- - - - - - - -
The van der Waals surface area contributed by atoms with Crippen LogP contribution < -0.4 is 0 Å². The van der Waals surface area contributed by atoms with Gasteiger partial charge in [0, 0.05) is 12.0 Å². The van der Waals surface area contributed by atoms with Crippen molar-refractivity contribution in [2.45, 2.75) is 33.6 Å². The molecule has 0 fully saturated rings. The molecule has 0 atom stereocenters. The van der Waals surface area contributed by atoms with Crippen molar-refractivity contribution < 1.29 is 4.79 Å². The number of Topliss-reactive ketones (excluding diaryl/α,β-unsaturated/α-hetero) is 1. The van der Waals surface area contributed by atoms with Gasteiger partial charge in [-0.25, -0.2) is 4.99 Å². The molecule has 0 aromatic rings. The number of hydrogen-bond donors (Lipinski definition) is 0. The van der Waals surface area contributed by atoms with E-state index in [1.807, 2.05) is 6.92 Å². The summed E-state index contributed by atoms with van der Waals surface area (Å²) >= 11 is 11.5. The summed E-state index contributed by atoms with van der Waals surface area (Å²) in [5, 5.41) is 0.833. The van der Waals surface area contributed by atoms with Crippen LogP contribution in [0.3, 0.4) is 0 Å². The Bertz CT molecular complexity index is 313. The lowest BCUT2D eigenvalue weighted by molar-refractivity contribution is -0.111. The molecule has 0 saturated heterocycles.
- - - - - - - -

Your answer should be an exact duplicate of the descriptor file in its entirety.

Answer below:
The van der Waals surface area contributed by atoms with Crippen LogP contribution < -0.4 is 0 Å². The van der Waals surface area contributed by atoms with Gasteiger partial charge in [0, 0.05) is 12.0 Å². The van der Waals surface area contributed by atoms with Crippen molar-refractivity contribution in [2.45, 2.75) is 33.6 Å². The molecule has 0 fully saturated rings. The molecule has 0 atom stereocenters. The van der Waals surface area contributed by atoms with Crippen molar-refractivity contribution < 1.29 is 4.79 Å². The number of Topliss-reactive ketones (excluding diaryl/α,β-unsaturated/α-hetero) is 1. The van der Waals surface area contributed by atoms with Gasteiger partial charge in [-0.25, -0.2) is 4.99 Å². The molecule has 0 aromatic rings. The number of hydrogen-bond donors (Lipinski definition) is 0. The van der Waals surface area contributed by atoms with E-state index in [1.807, 2.05) is 6.92 Å². The summed E-state index contributed by atoms with van der Waals surface area (Å²) >= 11 is 11.5. The summed E-state index contributed by atoms with van der Waals surface area (Å²) in [5, 5.41) is 0.833. The van der Waals surface area contributed by atoms with Crippen LogP contribution in [0.3, 0.4) is 0 Å². The Bertz CT molecular complexity index is 313. The lowest BCUT2D eigenvalue weighted by molar-refractivity contribution is -0.111. The molecule has 0 saturated heterocycles.